Let us not be content with all of this, however. For Christ’s revolution is far from complete. The messianic kingdom has clearly not yet arrived in its fullness. If you don’t believe me, just look around this country we’re making. Instead of helping the poor, we lock them up – whether the poor be asylum seekers, the mentally ill, or Aboriginal people. For these are the people who overwhelmingly populate our detention centres and prisons, each of them all but crushed under the weight of grief, abuse or criminal neglect. I could speak of other national tragedies this morning—like the massive cuts the government has made to foreign aid programmes, or the steady rise in rural and suburban poverty, or the epidemic of depression and anxiety that is sweeping through our young people. But I shall not. Instead I would simply remind you that Advent faith is not only about remembering the way in which Christ came to us the first time around. It is about looking for the signs of that arrival in our own place and time. Most of all, it is about making ourselves available to God as the church, the body of Christ, so that Christ’s revolution might again become present to the world through the faithful deeds of love and care we offer to our neighbours in response to the grace we have experienced in Jesus Christ.
I know that many of us care for others deeply. We work as volunteers with the sick, the disabled, the despairing and the voiceless. Or we work with the poor and the helpless in our paid employment. Many of us are generous with our surplus money and goods, living simply so that others may simply live. But others of us are like so many other Australians. We look only to feather our own nests, and those of our families. If that is so, then Christ would confront us this morning with the call to revolution. “Be converted,” he would say, “be really converted! Let my Spirit into your cold heart so that the seeds of love may be sown.” For that is what God’s revolution is essentially about: love. God’s love for a lost and broken world; the touchability of that love in the life, suffering and death of Christ; and the power of love to change things, one small corner of the world at a time, through the power of Christ’s resurrection. If Christ is raised, you see, then the powers of evil and decay we named this morning shall not have the last word. The last word will be love. This I believe, and for this I pray daily. So God help all of us to look for the signs of Christ’s coming, and to become such signs ourselves.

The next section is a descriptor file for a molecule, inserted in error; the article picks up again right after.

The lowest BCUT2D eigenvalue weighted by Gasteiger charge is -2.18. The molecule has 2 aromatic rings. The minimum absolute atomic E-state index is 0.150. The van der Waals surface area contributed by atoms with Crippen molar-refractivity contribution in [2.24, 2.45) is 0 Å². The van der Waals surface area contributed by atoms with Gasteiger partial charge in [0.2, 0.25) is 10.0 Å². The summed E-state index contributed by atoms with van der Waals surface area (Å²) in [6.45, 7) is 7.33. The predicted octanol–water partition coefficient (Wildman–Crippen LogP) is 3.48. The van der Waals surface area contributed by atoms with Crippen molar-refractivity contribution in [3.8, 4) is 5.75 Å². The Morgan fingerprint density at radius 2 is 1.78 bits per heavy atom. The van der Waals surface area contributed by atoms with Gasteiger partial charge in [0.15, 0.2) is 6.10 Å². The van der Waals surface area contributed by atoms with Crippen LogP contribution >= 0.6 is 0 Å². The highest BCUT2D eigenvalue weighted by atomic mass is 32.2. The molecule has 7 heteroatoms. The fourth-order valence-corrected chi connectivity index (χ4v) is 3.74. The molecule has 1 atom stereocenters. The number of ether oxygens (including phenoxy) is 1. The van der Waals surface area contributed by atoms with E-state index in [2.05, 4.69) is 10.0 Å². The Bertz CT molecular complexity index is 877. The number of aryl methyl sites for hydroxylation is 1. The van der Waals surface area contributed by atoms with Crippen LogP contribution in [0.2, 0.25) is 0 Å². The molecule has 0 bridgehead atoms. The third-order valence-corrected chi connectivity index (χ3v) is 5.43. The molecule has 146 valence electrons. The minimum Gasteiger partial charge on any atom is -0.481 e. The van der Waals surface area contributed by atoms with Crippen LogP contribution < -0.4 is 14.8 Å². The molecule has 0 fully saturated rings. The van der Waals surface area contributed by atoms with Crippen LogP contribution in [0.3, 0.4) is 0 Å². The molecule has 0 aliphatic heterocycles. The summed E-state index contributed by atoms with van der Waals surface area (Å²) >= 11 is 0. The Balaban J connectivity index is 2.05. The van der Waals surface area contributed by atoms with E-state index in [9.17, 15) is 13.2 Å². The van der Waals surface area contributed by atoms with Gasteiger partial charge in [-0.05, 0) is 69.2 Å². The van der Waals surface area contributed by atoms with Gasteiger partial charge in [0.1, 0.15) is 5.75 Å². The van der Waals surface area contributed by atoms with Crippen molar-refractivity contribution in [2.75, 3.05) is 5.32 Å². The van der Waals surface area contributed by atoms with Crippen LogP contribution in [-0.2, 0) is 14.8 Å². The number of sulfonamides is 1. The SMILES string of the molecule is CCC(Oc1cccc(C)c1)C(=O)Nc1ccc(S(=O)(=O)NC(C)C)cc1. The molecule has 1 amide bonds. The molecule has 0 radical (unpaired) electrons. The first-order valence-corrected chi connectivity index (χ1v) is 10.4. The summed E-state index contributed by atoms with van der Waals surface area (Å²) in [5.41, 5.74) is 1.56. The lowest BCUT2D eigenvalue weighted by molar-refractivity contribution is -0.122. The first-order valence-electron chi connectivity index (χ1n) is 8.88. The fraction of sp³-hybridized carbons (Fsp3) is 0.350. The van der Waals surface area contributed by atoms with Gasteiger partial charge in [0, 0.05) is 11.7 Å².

This homily was first preached at St Luke's Uniting Church, Mount Waverley, in December 2004.